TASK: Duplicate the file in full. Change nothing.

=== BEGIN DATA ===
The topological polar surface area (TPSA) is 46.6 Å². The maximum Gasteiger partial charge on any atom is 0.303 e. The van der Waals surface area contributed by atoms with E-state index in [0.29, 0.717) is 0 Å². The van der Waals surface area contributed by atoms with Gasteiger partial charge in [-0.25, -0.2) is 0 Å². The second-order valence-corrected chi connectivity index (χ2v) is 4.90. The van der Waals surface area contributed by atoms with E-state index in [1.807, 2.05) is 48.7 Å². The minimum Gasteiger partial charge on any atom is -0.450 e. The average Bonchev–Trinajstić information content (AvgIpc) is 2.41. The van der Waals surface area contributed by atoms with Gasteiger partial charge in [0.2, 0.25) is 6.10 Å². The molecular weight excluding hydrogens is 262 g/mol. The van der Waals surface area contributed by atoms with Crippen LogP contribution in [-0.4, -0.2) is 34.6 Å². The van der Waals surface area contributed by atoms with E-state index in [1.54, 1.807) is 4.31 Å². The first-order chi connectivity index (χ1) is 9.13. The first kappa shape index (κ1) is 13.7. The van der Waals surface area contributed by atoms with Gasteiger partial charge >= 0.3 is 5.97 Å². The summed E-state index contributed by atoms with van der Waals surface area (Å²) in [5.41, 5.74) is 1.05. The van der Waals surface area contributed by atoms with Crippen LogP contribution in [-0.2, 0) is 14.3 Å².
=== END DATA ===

The topological polar surface area (TPSA) is 46.6 Å². The maximum Gasteiger partial charge on any atom is 0.303 e. The van der Waals surface area contributed by atoms with E-state index in [0.29, 0.717) is 0 Å². The van der Waals surface area contributed by atoms with Gasteiger partial charge in [-0.25, -0.2) is 0 Å². The second-order valence-corrected chi connectivity index (χ2v) is 4.90. The van der Waals surface area contributed by atoms with E-state index in [1.807, 2.05) is 48.7 Å². The minimum Gasteiger partial charge on any atom is -0.450 e. The average Bonchev–Trinajstić information content (AvgIpc) is 2.41. The van der Waals surface area contributed by atoms with Gasteiger partial charge in [0.2, 0.25) is 6.10 Å². The molecular weight excluding hydrogens is 262 g/mol. The van der Waals surface area contributed by atoms with Crippen LogP contribution in [-0.4, -0.2) is 34.6 Å². The van der Waals surface area contributed by atoms with E-state index in [1.54, 1.807) is 4.31 Å². The first-order chi connectivity index (χ1) is 9.13. The first kappa shape index (κ1) is 13.7. The van der Waals surface area contributed by atoms with Gasteiger partial charge >= 0.3 is 5.97 Å². The summed E-state index contributed by atoms with van der Waals surface area (Å²) in [5.41, 5.74) is 1.05. The van der Waals surface area contributed by atoms with Crippen LogP contribution in [-0.2, 0) is 14.3 Å².